With Perth located in one of the driest regions of the driest continent on earth, water recycling has proven to be one of the most viable solutions to securing water supply into the future.
Set to present at the WAter – A State of Extremes Conference, Water Corporation Strategic Projects Senior Principal Nick Turner said while the utility’s groundwater replenishment program has been hugely successful, there is definitely room to expand.
“Looking forward, the drying trend is going to continue in Perth. While in WA, we didn’t have the ‘millennium drought’ experienced on the east coast in the 2000s, rainfall has been steadily declining since the 1970s,” Turner said.
“We continue to investigate ways to increase water recycling in Perth, in line with our target in Water Forever to increase water recycling to 60% of all wastewater in Perth by 2060. This includes groundwater replenishment potentially supplying up to 20% of Perth’s drinking water needs by 2060.”
Water Forever is Water Corporation’s plan to secure water supplies in a drying climate, which includes a three-pronged approach to developing new water sources, reducing water use and increasing water recycling, Turner said.
While Perth is the first city in Australia to have a groundwater replenishment scheme – with the first stage of the scheme recharging up to 14 GL of recycled water to aquifers each year – Turner said Water Corporation will continue to investigate sustainable solutions to water demand.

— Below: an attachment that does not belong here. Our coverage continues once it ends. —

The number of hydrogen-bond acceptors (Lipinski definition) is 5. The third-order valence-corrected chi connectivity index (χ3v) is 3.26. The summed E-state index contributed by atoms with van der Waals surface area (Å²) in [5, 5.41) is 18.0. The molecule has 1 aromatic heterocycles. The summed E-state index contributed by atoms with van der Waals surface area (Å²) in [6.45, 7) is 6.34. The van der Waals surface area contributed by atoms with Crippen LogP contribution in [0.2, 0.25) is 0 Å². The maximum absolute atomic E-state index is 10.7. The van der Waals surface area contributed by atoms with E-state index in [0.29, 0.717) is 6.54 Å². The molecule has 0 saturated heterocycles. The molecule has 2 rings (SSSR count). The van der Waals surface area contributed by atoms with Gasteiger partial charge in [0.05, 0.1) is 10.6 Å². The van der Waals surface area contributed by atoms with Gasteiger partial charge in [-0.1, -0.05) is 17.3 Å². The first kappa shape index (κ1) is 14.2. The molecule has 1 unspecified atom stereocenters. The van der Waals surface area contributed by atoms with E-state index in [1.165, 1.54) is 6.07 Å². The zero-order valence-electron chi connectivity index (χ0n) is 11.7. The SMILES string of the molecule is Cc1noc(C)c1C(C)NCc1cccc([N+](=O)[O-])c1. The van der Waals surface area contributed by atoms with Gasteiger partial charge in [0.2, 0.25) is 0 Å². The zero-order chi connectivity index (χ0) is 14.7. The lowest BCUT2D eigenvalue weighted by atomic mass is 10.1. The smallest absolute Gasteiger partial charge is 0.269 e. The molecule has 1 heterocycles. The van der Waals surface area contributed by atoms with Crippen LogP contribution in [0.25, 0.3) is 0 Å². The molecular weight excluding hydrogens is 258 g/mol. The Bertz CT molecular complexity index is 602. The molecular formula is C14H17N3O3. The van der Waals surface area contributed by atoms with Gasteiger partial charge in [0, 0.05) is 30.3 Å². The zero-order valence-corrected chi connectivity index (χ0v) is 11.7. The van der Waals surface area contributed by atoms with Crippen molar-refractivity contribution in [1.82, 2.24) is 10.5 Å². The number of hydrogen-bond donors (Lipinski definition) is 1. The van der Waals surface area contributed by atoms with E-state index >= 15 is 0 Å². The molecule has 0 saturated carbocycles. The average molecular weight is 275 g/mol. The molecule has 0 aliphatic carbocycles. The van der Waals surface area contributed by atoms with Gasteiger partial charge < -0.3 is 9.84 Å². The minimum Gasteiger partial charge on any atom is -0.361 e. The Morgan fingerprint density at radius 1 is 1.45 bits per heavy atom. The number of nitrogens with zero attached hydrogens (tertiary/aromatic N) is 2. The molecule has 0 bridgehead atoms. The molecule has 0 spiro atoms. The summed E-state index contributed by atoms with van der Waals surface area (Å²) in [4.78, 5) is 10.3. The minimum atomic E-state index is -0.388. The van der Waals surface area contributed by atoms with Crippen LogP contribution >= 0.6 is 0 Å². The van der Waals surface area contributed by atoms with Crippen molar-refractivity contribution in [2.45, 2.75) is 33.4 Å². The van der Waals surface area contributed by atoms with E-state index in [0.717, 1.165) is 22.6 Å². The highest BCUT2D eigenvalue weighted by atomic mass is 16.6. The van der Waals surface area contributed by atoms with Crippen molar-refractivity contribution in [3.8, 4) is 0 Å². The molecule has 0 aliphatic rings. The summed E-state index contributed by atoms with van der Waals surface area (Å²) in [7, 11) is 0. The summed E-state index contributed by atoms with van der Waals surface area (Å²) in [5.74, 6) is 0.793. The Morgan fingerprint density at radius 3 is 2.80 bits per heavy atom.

“An emerging area of interest in recycled water is for the irrigation of public open space, which are either irrigated by groundwater where allocation may need to be reduced or new areas where no allocation is available,” he said.
“In many cases these may need a decentralised approach where wastewater is taken directly from the wastewater system, treated locally, then used for irrigation.”
Turner added that expanding water recycling in Perth is not without its challenges, particularly when applied for irrigation.
“One of the roadblocks to water recycling is matching seasonal demand for irrigation water, to the supply of treated wastewater,” he said.
“The treatment plant is biological, so can’t easily be turned on and off – and there is no demand in winter for recycled water. The only practical way of storing in winter is to recharge to aquifers, which requires a suitable aquifer and the relevant approvals.”
While large-scale recycling schemes are by no means a quick or easy solution to ongoing water security concerns, Turner said engaging the community is the first step in moving forward with recycled water projects.
“A purpose-built visitors centre was constructed at the site of the Groundwater Replenishment Trial. Engagement with the community is crucial.
“Water Corporation carried out its most extensive community engagement program throughout the Groundwater Replenishment Trial. The aim was to bring the community on board with the journey and educate people about why groundwater replenishment is so important.”